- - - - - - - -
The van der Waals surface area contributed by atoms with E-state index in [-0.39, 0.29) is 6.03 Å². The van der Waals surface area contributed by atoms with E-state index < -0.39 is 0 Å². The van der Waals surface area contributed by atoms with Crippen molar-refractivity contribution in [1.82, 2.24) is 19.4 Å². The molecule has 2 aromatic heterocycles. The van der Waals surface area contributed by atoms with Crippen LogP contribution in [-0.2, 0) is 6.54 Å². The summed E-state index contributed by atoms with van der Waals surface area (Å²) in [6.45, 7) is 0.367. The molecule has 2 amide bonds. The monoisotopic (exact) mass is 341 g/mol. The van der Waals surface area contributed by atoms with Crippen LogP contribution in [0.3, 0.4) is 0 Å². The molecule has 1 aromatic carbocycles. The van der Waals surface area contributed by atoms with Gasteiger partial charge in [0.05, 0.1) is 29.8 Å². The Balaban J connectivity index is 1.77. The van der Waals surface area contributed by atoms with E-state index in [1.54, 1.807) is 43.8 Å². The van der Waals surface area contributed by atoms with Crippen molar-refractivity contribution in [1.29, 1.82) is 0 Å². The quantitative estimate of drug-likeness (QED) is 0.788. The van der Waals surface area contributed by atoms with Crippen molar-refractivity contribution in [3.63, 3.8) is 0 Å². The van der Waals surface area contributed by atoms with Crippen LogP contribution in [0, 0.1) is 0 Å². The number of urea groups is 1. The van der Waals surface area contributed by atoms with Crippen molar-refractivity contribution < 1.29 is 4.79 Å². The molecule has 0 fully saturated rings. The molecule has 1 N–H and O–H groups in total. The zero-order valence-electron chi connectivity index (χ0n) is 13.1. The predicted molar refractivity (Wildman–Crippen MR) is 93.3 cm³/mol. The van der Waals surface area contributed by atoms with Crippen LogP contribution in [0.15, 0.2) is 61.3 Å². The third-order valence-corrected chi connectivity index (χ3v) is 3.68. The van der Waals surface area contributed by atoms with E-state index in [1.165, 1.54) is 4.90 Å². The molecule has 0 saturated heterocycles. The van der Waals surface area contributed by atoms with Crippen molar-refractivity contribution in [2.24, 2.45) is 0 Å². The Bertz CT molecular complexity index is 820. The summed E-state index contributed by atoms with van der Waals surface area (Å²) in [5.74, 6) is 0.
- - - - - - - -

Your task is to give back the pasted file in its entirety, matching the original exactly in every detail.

The van der Waals surface area contributed by atoms with E-state index in [-0.39, 0.29) is 6.03 Å². The van der Waals surface area contributed by atoms with E-state index < -0.39 is 0 Å². The van der Waals surface area contributed by atoms with Crippen molar-refractivity contribution in [1.82, 2.24) is 19.4 Å². The molecule has 2 aromatic heterocycles. The van der Waals surface area contributed by atoms with Crippen LogP contribution in [-0.2, 0) is 6.54 Å². The summed E-state index contributed by atoms with van der Waals surface area (Å²) in [6.45, 7) is 0.367. The molecule has 2 amide bonds. The monoisotopic (exact) mass is 341 g/mol. The van der Waals surface area contributed by atoms with Crippen LogP contribution in [0.3, 0.4) is 0 Å². The molecule has 1 aromatic carbocycles. The van der Waals surface area contributed by atoms with Gasteiger partial charge in [0.05, 0.1) is 29.8 Å². The Balaban J connectivity index is 1.77. The van der Waals surface area contributed by atoms with E-state index in [1.54, 1.807) is 43.8 Å². The van der Waals surface area contributed by atoms with Crippen molar-refractivity contribution in [1.29, 1.82) is 0 Å². The quantitative estimate of drug-likeness (QED) is 0.788. The van der Waals surface area contributed by atoms with Crippen molar-refractivity contribution in [3.63, 3.8) is 0 Å². The van der Waals surface area contributed by atoms with Crippen LogP contribution in [0, 0.1) is 0 Å². The number of urea groups is 1. The van der Waals surface area contributed by atoms with Crippen molar-refractivity contribution < 1.29 is 4.79 Å². The molecule has 0 fully saturated rings. The molecule has 1 N–H and O–H groups in total. The zero-order valence-electron chi connectivity index (χ0n) is 13.1. The predicted molar refractivity (Wildman–Crippen MR) is 93.3 cm³/mol. The van der Waals surface area contributed by atoms with Crippen LogP contribution in [0.15, 0.2) is 61.3 Å². The third-order valence-corrected chi connectivity index (χ3v) is 3.68. The van der Waals surface area contributed by atoms with E-state index in [1.165, 1.54) is 4.90 Å². The molecule has 0 saturated heterocycles. The van der Waals surface area contributed by atoms with Crippen molar-refractivity contribution in [2.24, 2.45) is 0 Å². The Bertz CT molecular complexity index is 820. The summed E-state index contributed by atoms with van der Waals surface area (Å²) in [5.74, 6) is 0.